Ringling Bros. Has A Rich History With Trains
During the late 1800’s, the show stock of Barnum and Bailey’s circus were wintered in Pine Plains on various farms. $5 a month was paid for each animal’s board and a regular circus employee was with each lot of animals, and was boarded by the farmer for $10 per month.
Among the animals were camels. llamas, zebra, water buffalo and yaks – also ponies, racing bulls and a Burmese cow. Farms where the animals were cared for included those of Isaac Carman, John Duxbury, A. H. Barton, Adam Strever, Monroe Strever and the Sackett Brothers.
Ringling Bros Circus Train Facts
Currently Ringling Bros. is divided into two simultaneously traveling unit trains: the Red Unit and the Blue Unit.
Each circus train has a designated trainmaster who is responsible for the safe operation and timely movement of the unit train. Each railroad train crew is provided with a circus radio for operational and emergency communications. In addition, the circus trainmaster monitors the carrier railroadÕs radio frequency to be aware of other traffic on the railroad.
Ringling Bros. provides an instructional booklet detailing train operations and emergency procedures to all employees.
Maximum train speed is 60 miles per hour.
The stock cars, for the elephants and other animals, ride directly behind the locomotive where the ride is the smoothest.
Individual stock car water tanks and electrical generators provide continuous water and power supply while the stock cars are separated from the coaches for unloading.
Average number of personnel who ride the train (performers, staff and maintenance crew): 326
33 conventional passenger cars for circus personnel and their families
4 custom-designed animal stock cars
2 container flats for concession storage
17 piggyback flats which carry equipment, props and vehicles
6 hours to unload the train and 12 hours to setup the show
Red Unit: 55 cars, 3,985 tons and 4,877 feet long
Average number of miles traveled by train in the last six years: 16,378
Blue Unit: 56 cars, 4,055 tons and 4,959 feet
Average number of miles traveled by train in the last six years: 16,265
Special Accommodations for Animals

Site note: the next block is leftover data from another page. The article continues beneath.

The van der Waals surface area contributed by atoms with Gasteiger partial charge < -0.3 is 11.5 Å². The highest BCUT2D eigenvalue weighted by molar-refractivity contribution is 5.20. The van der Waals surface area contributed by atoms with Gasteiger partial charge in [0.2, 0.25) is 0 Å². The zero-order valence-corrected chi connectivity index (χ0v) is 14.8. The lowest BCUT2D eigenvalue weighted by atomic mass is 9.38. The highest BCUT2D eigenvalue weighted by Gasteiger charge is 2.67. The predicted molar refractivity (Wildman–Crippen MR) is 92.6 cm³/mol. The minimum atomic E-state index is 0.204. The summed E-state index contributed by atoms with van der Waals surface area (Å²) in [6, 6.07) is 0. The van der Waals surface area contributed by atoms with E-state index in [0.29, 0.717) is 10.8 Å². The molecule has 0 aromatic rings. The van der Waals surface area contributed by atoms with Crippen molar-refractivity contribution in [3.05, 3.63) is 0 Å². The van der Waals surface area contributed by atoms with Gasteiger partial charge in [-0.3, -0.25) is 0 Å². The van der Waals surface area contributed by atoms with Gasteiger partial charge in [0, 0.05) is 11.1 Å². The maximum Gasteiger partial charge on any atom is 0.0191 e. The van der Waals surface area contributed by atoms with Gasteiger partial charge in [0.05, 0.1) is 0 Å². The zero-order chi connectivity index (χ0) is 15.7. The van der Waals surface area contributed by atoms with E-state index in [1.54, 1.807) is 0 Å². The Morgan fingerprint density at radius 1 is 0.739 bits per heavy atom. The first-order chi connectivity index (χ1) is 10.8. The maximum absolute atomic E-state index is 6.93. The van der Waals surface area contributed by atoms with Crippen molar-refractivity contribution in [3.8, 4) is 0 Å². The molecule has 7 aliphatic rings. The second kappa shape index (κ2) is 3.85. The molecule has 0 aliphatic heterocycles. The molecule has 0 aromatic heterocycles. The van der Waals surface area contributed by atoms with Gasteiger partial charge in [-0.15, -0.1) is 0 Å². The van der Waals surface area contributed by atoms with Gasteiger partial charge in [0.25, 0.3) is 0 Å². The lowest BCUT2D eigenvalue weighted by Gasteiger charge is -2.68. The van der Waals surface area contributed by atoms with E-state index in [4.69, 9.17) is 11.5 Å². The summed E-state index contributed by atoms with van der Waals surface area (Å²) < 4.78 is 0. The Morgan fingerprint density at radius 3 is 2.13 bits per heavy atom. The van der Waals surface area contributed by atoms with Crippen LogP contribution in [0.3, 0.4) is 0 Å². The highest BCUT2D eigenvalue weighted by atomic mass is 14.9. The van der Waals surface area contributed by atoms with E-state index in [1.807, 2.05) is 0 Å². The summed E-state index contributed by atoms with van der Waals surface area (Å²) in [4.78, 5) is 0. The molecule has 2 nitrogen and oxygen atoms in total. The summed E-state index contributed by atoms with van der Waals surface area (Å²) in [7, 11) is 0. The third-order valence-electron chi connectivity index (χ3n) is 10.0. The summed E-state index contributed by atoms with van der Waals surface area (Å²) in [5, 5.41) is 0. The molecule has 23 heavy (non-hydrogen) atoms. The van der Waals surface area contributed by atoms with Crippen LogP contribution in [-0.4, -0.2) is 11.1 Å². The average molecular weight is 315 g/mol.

Ringling Bros. stock cars are specially designed and custom-built to meet the needs of each animal species. Elephants face each other in railcars and are tethered for their safety and that of their handlers. At each venue, elephants disembark the train and are led by their handler to the venueÕs animal facility, where they remain for the duration of the stay in each town. All elephants will then board the train right before the circus leaves for the next town.
The elephant stock cars have the following special design elements:
Fresh supply of water available in every car
Food storage locations that are accessible to animal care staff while en route
Fans mounted in roof for air circulation; windows and doors open for cross-ventilation
Heating and misting systems for climate control
Direct access to the animals for handlers in all cars and working/living facilities for handlers in some cars to provide uninterrupted supervision of the animals while underway
Specially treated, non slip flooring to allow for fast, easy cleaning and disinfecting
Drains in car floor which function regardless of whether the train is moving or standing still
Specially designed ramps for loading and unloading animals
Additional generator to supply electricity to the stock cars when separated from main power source
The Railroad Tradition at Ringling Bros.
1830s Railroads and circuses begin to appear in the Eastern United States
1840s Circuses begin using boxcars and stock cars for limited distances
1870s April 18, 1872 Ð the P.T. Barnum Circus loaded onto flat cars “piggyback” -style on the Pennsylvania Railroad. Rented sleepers serve as solid circus train, the first unit train concept
1890s The best circuses move by rail: Barnum & Bailey has 56 cars, Ringling Bros. has 56 cars
1920s Ringling Bros. totals almost 100 cars traveling by rail
1950s Ringling Bros. shifts to combined rail/truck transportation
1960s Ringling Bros. discontinues using tents and returns to 100% rail transportation
1969 Ringling Bros. forms second rail unit
The following organizations conduct unannounced inspections of each unit on a regular basis:
Federal Railroad Administration (FRA)
Employs 400 inspectors operating out of 47 offices throughout the country
Monitors railroad compliance with federally mandated safety standards
Performs spot checks of the railroad cars for federal regulation compliance
Association of American Railroads (AAR)
Member Inspectors perform various regulation checks to ensure cars are working safely and properly
Member Inspectors also ensure shop standards
Individual Railroad Inspectors
Each rail line has its own safety inspectors who monitor circus railcars
In addition to Ringling Bros. staff safety inspectors, Ringling Bros. hires two independent firms to certify the level of safety on our railcars:
The Robert W. Hunt Company performs three exterior railcar mechanical inspections and three interior railcar safety inspections per year.
Amtrak inspects and certifies the mechanical aspects of new and refurbished cars that join the unit from the Ringling Bros. railcar rebuilding shop in Florida.